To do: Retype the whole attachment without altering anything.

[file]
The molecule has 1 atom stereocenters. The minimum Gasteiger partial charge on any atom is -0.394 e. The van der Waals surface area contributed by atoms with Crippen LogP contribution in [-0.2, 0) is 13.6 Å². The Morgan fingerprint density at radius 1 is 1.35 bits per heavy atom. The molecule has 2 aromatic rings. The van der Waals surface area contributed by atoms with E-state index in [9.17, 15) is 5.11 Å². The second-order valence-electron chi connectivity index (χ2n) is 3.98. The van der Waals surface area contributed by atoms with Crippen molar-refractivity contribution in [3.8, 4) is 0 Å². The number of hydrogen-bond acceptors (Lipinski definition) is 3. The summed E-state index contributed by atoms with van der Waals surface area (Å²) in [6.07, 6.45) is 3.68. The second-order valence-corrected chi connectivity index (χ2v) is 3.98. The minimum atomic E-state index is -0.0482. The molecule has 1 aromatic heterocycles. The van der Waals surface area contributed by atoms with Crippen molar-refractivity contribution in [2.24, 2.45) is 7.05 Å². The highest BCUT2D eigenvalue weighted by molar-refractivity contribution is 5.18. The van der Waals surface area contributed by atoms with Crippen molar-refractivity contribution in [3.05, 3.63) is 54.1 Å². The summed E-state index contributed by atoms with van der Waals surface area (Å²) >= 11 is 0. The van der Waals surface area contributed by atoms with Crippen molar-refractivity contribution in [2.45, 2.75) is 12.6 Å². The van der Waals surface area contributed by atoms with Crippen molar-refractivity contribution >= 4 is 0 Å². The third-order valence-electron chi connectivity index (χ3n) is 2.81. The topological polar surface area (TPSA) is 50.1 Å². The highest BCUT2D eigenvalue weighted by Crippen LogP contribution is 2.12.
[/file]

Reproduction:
The molecule has 1 atom stereocenters. The minimum Gasteiger partial charge on any atom is -0.394 e. The van der Waals surface area contributed by atoms with Crippen LogP contribution in [-0.2, 0) is 13.6 Å². The Morgan fingerprint density at radius 1 is 1.35 bits per heavy atom. The molecule has 2 aromatic rings. The van der Waals surface area contributed by atoms with E-state index in [9.17, 15) is 5.11 Å². The second-order valence-electron chi connectivity index (χ2n) is 3.98. The van der Waals surface area contributed by atoms with Crippen molar-refractivity contribution in [3.8, 4) is 0 Å². The number of hydrogen-bond acceptors (Lipinski definition) is 3. The summed E-state index contributed by atoms with van der Waals surface area (Å²) in [6.07, 6.45) is 3.68. The second-order valence-corrected chi connectivity index (χ2v) is 3.98. The minimum atomic E-state index is -0.0482. The molecule has 1 aromatic heterocycles. The van der Waals surface area contributed by atoms with Crippen molar-refractivity contribution in [2.24, 2.45) is 7.05 Å². The highest BCUT2D eigenvalue weighted by molar-refractivity contribution is 5.18. The van der Waals surface area contributed by atoms with Crippen molar-refractivity contribution in [3.05, 3.63) is 54.1 Å². The summed E-state index contributed by atoms with van der Waals surface area (Å²) >= 11 is 0. The van der Waals surface area contributed by atoms with Crippen molar-refractivity contribution in [2.45, 2.75) is 12.6 Å². The van der Waals surface area contributed by atoms with Crippen molar-refractivity contribution >= 4 is 0 Å². The third-order valence-electron chi connectivity index (χ3n) is 2.81. The topological polar surface area (TPSA) is 50.1 Å². The highest BCUT2D eigenvalue weighted by Crippen LogP contribution is 2.12.